Wednesday, June 17, 2015
A Response to An Invitation to Share Advice to Parents of Newly Diagnosed Children
A Response to a LinkedIn Post, "“Fathers of older children with autism: What is one piece of advice you would give to fathers of newly diagnosed children?” Posted by Ezra Lockhart, MCSE, CT, AC
Thank you Ezra Lockhart for extending your invitation to include Moms as well as Dads.
Ezra, the reason I decided to answer you from a post in my blog is simple. There is not enough space provided in LinkedIn. I realize you asked for one piece of advice, but there are so many thoughts and feelings that occurs when you first hear the words, "Your child is autistic." I simply could not narrow it down to one piece of advice. My apologies for my wordiness. I hope you don't mind that I created this post to share in your conversation.
1. Deal with your personal feelings about your child's diagnosis first.
2. Embrace your child know that they possess amazing qualities.
3. Focus on the whole child and not just the diagnosis.
4. Don't feel guilty for needing and wanting "me" time.
5. As you are figuring out which way to go with teachings and therapies for your child take time to think about what you need to occur to help maintain your sanity. In other words, if you need to say "time out" sometimes be sure to find ways to convey that message to your child. Create a dialog that they will become familiar with so they will no when you need a bit of a break. It may not always work, but it will work sometimes and even more as they become more familiar with the process.
6. Explanation, Expectation, and Exploration - These are what I call the 3 Exs. I use this method as a template for teaching my son anything and everything. As we are raising and teaching our autistic child(ren) we soon become aware of the differences in their learning process. Using the 3 Exs made teaching my son and transitioning him through changes smoother and more a pleasant experience.
Example 1: When teaching my son how to use a cup he saw that the cup was good for drinking but nothing else. I discovered early on that his pattern for learning was linear. So I decided to use pictures to show my son many different ways to use a cup (Explanation). The next time I showed him uses for a cup I asked him to point to pictures of different ways to use the cup. I gave him 3 choices all of which were correct answers. He chose 2, drinking and pouring (Expectation). Then I gave my son a cup and several manipulatives like rubber animals, rubber balls, blocks, fat pencil, play dough, etc. Holding up a picture and showing him hand over hand how to drink form the cup, pour from the cup, place different objects into the cup, taking objects out of the cup, using the cup as a mold or roller and tapping the cup on the sides and bottom (Exploration). Once this is done I worked with him on how to appropriately utilize his new knowledge. All of this took time. Several months to be exact, but he has a clear image of the many different ways he can use a cup. Not only does he apply this process to using a cup, but it is so engrained that he explores the uses of almost every objects he encounters. Sometimes it can be quite interesting to see what he comes up with.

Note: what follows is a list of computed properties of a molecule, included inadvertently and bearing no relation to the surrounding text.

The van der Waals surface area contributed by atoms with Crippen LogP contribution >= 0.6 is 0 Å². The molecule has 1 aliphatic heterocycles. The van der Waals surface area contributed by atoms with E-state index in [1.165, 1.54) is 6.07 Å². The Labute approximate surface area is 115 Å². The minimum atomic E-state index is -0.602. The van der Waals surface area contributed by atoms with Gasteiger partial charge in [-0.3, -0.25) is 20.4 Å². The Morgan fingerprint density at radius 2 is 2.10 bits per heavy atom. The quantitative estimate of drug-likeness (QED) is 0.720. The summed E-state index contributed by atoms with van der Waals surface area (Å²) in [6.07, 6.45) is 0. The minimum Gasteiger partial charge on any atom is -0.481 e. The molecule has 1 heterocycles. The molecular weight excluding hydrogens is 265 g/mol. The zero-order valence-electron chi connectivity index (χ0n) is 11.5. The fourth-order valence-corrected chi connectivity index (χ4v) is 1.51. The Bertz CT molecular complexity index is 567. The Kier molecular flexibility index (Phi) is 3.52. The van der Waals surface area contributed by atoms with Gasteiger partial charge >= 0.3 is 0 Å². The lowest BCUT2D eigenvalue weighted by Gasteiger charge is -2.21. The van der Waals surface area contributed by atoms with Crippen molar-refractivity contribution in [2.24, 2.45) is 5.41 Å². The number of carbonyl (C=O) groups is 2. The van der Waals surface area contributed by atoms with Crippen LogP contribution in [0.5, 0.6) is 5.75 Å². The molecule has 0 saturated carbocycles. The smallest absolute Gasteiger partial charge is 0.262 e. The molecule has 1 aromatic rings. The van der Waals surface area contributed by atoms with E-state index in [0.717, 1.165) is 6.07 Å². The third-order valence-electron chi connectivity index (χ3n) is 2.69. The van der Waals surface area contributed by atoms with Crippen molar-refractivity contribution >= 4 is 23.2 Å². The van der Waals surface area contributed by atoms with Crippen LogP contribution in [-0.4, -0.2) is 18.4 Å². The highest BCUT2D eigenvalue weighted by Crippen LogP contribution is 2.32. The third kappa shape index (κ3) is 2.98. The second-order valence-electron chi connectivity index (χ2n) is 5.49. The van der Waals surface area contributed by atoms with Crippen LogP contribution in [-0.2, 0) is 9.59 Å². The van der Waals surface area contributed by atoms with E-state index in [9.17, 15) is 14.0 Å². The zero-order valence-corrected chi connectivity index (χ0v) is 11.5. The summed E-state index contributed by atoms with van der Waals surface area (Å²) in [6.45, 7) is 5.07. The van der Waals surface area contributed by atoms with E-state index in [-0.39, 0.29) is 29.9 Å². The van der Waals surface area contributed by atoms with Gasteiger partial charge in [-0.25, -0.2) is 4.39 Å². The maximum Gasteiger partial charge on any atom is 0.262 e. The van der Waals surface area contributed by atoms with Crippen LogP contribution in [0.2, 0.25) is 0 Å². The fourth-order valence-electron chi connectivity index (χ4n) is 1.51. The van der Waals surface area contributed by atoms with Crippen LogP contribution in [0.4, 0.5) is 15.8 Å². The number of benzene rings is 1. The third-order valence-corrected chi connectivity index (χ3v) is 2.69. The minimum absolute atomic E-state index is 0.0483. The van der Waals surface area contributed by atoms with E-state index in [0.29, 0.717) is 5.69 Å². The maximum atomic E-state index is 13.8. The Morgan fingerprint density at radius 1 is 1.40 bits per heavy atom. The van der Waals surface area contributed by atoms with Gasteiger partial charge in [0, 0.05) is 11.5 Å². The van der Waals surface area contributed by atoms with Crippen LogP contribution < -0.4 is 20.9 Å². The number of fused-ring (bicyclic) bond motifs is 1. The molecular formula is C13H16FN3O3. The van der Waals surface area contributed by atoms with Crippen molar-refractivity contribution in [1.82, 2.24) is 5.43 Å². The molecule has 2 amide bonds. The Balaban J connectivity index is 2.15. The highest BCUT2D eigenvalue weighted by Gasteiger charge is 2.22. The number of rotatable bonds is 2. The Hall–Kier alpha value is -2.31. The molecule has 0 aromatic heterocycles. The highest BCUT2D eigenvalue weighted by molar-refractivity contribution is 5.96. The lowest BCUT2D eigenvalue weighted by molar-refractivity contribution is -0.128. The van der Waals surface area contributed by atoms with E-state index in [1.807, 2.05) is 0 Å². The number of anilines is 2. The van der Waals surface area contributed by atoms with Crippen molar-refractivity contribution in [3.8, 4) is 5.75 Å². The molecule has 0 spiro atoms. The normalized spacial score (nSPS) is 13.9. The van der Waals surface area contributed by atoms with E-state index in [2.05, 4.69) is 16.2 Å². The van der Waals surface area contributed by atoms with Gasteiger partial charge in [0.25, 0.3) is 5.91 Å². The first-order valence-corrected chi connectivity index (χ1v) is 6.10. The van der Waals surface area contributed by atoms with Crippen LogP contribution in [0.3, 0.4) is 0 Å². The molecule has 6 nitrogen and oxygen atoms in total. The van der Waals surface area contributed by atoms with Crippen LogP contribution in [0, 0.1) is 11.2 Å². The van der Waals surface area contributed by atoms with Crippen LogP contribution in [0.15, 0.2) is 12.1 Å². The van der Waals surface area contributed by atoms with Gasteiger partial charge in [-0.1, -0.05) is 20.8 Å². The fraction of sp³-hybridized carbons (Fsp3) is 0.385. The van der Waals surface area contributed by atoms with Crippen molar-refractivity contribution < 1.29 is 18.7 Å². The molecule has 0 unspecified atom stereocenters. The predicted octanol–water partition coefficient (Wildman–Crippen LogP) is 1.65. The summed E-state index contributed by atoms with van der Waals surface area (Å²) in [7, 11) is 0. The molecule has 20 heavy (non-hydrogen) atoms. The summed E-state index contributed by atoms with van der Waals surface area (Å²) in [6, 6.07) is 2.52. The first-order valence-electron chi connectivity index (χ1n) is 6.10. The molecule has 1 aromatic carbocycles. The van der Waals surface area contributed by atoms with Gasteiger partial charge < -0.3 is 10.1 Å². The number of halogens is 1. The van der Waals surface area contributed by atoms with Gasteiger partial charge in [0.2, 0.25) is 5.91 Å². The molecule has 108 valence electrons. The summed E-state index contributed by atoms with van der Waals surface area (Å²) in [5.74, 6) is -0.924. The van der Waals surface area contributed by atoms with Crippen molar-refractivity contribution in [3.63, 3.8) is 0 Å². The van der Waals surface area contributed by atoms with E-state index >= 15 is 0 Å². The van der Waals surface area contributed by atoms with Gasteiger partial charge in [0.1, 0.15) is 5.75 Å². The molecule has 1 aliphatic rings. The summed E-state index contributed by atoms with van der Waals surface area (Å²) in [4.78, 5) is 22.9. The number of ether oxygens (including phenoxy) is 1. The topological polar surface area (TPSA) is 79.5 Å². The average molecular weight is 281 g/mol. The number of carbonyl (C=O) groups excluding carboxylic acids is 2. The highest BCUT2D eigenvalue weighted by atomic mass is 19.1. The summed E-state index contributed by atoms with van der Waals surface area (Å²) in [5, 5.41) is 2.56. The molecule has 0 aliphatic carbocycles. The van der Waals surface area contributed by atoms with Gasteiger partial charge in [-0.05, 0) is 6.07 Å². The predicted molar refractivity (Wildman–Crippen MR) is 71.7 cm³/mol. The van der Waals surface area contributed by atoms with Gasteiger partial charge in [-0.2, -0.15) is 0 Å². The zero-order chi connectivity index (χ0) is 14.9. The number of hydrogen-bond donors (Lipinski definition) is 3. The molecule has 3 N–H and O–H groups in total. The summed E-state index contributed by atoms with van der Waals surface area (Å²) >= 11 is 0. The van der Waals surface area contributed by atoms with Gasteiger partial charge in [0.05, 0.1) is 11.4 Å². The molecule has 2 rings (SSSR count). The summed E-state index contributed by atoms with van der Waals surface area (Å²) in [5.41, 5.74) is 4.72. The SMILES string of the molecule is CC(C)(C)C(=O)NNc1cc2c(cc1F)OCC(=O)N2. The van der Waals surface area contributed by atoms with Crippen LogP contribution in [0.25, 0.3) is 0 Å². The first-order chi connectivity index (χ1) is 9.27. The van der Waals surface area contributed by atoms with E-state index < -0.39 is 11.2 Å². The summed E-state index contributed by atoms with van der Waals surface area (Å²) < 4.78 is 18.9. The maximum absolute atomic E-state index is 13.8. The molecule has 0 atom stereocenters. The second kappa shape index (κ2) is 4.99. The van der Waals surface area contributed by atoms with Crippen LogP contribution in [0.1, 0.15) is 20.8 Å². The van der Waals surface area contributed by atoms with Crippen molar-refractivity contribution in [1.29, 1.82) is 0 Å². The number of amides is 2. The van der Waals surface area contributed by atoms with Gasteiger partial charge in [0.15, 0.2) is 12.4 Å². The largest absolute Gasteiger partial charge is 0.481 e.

Example 2: Using the 3 Ex method is also helpful when transitioning a child into change. It is very easy for an autistic child to get locked into routine. On one hand this is good, but on the other hand it could lead to great difficulty when change has to occur like transitioning from school to staying at home or engaging in other activities during summer months and holiday breaks. Using story boards and picture cards are a great way to give visual and verbal explanations about events that will soon take place. It helps also to create a picture calendar showing the child a countdown of days to a particular event. As you are counting down to the event developing much needed expectation also slowly incorporate a small selection of activities that your child enjoys to do once the transition occurs. Allow/assist the child to place the picture cards of different activities on days that they would like to do the activity once school is over.
Whether you realize it or not you are providing a global education to the child. You are teaching them the days of the week, how to count, colors, expectation, positive anticipation and exploration of the possibilities to come. Not only have you provided cognitive stimulation you have provided what your child needs to move out of one norm into a new norm. The same process works well as you transition them back into school time.
Allowing your child to select and plan activities also provides as sense of ownership of what happens next. Positive anticipation is a great way to boost confidence.
7. Sometimes children can develop annoying habits like tearing paper. Don't get upset. Simply show them items that you consider appropriate to tear for a better use like creating mosaic pictures. Be creative when problem solving.
8. I could go all day, but I will only add one other thing. Parents, don't forget each others needs.
Be supportive of one another.
No one is to blame.
Remember that you are in this together.
Check-in with each other throughout the day if for no other reason than to say, "How are you
doing", "We will get through this together" and "I love you."